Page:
Concealed within the desolate, rocky landscape of the Makran coastline of Southern Balochistan, Pakistan, is an architectural gem that has gone unnoticed and unexplored for centuries. As it is popularly called, the Balochistan Sphinx came into the public eye only after the Makran Coastal Highway opened in 2004, linking Karachi with the port town of Gwadar on the Makran coast. A four-hour-long drive (240 km) from Karachi, through meandering mountain passes and arid valleys, brings one to the Hingol National Park where the sphinx is located.
I have not personally visited the Baluchistan Sphinx. Still, when I saw some of the Sphinx photographs and associated structures posted by visitors to the Hingol National Park, I was really struck by how closely it resembled the Sphinx of Egypt. Not only does the Baluchistan Sphinx have a well-defined face, but it also wears the Nemes head-dress and head-band of the Egyptian pharaoh, and it is seated in a crouching position. The elevated platform on which the Sphinx is located has been carved with pillars, niches, and asymmetric patterns, and there appears to be a series of steps leading to the platform. It is challenging to accept that all of this is the work of random natural forces. On the contrary, the entire site gives the impression of a grand architectural complex, eroded by the elements and covered by sediment layers, possibly due to the recurrent tsunamis on the Makran coastline.
The question is, how old is this monument, and which civilization could have built it? Does it date from the Indus period, or could it be even older? We know that the Indus Valley Civilization extended along the Makran coastline, and its westernmost archaeological site is Sutkagen Dor, near the Iranian border. So, it could be an Indus-era monument. When the Chinese pilgrim Hiuen Tsang had visited Makran in the 7th century AD, he observed that the coastline was dotted with hundreds of Buddhist monasteries and Hindu Temples.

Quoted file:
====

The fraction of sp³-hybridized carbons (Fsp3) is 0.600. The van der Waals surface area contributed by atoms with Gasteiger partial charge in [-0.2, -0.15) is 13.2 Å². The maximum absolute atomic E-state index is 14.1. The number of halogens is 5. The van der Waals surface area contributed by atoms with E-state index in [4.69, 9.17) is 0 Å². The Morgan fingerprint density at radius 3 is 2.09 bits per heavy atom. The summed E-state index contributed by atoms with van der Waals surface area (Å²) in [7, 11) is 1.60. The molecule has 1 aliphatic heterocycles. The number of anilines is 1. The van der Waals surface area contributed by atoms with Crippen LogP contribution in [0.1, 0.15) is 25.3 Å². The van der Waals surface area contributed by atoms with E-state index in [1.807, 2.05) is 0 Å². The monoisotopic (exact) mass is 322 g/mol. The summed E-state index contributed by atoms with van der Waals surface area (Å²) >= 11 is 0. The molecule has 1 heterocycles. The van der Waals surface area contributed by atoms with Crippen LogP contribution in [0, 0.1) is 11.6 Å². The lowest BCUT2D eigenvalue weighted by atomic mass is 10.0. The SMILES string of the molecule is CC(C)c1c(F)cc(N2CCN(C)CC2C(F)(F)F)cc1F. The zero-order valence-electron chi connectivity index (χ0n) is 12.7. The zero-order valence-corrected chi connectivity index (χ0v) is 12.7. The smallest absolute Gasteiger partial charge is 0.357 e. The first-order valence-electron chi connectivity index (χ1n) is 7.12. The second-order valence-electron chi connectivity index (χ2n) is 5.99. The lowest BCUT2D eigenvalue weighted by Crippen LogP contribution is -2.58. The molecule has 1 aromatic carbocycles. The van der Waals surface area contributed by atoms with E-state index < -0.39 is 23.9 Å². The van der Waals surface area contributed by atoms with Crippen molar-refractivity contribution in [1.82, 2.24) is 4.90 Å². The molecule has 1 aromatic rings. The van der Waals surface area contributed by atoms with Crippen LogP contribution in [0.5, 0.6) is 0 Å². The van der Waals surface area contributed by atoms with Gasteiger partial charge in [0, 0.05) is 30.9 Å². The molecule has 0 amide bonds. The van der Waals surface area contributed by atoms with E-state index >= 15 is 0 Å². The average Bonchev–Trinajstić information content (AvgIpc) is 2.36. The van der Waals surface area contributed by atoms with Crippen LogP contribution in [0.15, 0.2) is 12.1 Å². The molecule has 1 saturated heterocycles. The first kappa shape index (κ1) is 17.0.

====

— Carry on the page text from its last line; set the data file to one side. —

Where have they all gone? Have they all been eroded and covered with sediment so that they are now regarded as natural formations? There is no doubt that a thorough archaeological survey of the Makran coastline, particularly the Sphinx and Princess of Hope areas, is urgently required to find out when the Sphinx complex was built and what ancient secrets lie hidden within this enigmatic monument.
A cursory glance at the impressive sculpture shows that the sphinx has a well-defined jawline and clearly discernible facial features such as the eyes, nose, and mouth, which are placed in perfect proportion to each other.
The sphinx appears to be decked up in a head-dress that closely resembles the Nemes head-dress of the Egyptian pharaoh. The Nemes headdress is a striped headcloth that covers the crown and back of the head. It has two large, conspicuous flaps that hang down behind the ears and in front of both shoulders. The ear-flaps can be clearly seen on the Balochistan sphinx (including some stripe marks on it as well). The sphinx has a horizontal groove across the forehead, which corresponds to the pharaonic head-band that holds the Nemes head-dress in place.
One can easily make out the contours of the sphinx’s reclining forelegs, which terminate in very well-defined paws. It isn’t easy to see how nature could have carved out a statue that resembles a well-known mythical animal to such an extraordinarily high degree.
The presence of the Sphinx carvings in different ancient cultures
People generally believe that sphinx statues are found only in Egypt, but the truth is that they are widely dispersed worldwide. There are slight variations in their representations across cultures, but their function is the same. They act as protectors of sacred sites, and they used to be placed in pairs on either side of the entrance to temples, tombs, and monuments.
A few part of this article has been published on Bibhu Dev Misra’s personal website. Here republishing with prior permission.
Bibhu Dev Misra is an independent research investigator and writer on ancient cultures, archaeology, science, and symbolism. An engineer and MBA, he has worked for more than two decades as an Information Technology consultant for large global organizations, including the World Bank and the United Nations. He can be contacted at [email protected]